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CBS Carps About Moms Opting Out to Raise Families

Should mothers with big jobs accept personal responsibility for raising their own children, or turn them over to day care? 


CBS Evening News delivered a pre-Mother's Day slap at responsible moms with a May 10 story fretting about the decline in the number of women with young children who remain in the workforce. 

CBS reporter Kelly Wallace dubbed women who choose to leave high-powered jobs to stay home and raise their own children “opt-out moms.”  While many would consider setting aside your career to raise your children a laudable decision, Wallace treated the subject with a skeptical feminist approach: “But the question is why did these women turn their backs on corporate America to be home with the kids? Are they opting out or did they run out of options?”

Wallace asks left-leaning experts whether this trend is a “social revolution.” Sociologist Pam Stone, who wrote Opting Out: Why Women Really Quit Careers and Head Home, said there is no revolution.  Women simply have no choices. Women are being “shut out.” They are being forced out because of “the conditions” of their jobs. 

Philosopher Linda Hirshman, the other “expert” used by Wallace in the story, sounded like a spokesman for the National Organization of Women.  “If you opt out you do not use your full talents and abilities.” 

Wallace observed that Hirshman's book, Get to Work and Get a Life before It's too Late, has “outraged” stay-at-home moms. But then she let Hirshman fire another feminist salvo: “If working part time is such a great idea, why aren't men doing it? They are not doing it.”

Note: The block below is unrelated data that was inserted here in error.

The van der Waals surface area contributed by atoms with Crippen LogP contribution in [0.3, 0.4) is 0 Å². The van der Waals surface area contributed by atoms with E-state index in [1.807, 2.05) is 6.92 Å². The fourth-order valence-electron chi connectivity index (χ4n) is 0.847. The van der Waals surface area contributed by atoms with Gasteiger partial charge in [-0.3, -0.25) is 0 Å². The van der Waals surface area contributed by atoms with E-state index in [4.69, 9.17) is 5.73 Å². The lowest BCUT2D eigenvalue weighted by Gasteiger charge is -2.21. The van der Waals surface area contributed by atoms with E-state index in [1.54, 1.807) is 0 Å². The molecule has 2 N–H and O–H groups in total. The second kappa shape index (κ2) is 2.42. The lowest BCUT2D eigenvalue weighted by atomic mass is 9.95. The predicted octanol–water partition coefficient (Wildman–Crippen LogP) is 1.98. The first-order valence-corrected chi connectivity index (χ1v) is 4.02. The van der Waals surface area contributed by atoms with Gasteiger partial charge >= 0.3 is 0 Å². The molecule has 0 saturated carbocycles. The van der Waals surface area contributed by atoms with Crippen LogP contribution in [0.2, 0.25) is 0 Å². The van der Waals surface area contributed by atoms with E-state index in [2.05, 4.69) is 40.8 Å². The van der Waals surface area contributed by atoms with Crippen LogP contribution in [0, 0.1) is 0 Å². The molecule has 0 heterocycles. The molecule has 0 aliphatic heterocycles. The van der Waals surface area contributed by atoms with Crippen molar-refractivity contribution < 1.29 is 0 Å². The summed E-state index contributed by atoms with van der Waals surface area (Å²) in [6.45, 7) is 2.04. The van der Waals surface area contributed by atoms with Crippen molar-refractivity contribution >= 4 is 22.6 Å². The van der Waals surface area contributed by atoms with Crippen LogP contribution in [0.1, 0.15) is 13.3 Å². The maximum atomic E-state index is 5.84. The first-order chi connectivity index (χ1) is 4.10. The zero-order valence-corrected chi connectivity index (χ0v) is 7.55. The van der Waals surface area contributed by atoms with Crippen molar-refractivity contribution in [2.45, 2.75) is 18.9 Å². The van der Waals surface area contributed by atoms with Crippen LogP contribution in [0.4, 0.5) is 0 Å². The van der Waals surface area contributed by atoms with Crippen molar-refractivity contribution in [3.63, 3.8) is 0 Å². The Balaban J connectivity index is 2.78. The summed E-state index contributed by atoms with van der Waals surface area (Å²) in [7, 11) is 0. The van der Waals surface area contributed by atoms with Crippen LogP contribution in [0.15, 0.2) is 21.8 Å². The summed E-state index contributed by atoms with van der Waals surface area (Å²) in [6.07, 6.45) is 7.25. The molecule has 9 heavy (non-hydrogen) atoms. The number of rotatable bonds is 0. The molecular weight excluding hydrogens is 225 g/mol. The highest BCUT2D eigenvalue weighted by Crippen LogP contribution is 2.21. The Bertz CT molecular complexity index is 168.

Wallace's report focused on one “opt-out mom,” a former “lawyer at a high-powered law firm” and “student body president at Northwestern Law School.”  The mom never talked about why she thought staying home with her own children was important, but cast the dilemma as a business decision: “I went back and forth, and finally I decided that I couldn't do the level that I needed -- I couldn't be at the level I needed to be, at the job I was doing, and also do what I wanted to do with (her son) Jackson.”

Never did Wallace interview a mom who said she chose to “opt out” because she thought raising her own kids was more important than working outside the home.  Those women are out there -- in droves.  This author was one of them. 

Instead, Wallace allows her featured mom to tell us that she has struck the ideal balance by starting her own law firm out of her home and that her business and family are “thriving.”

Good for her.  But good too for the other “opt-out” moms who don't feel like they need to work a second job on top of full-time motherhood.  Wallace did not tell their side of the story, and did them a disservice in the process.

Kristen Fyfe is senior writer at the Culture and Media Institute, a division of the Media Research Center.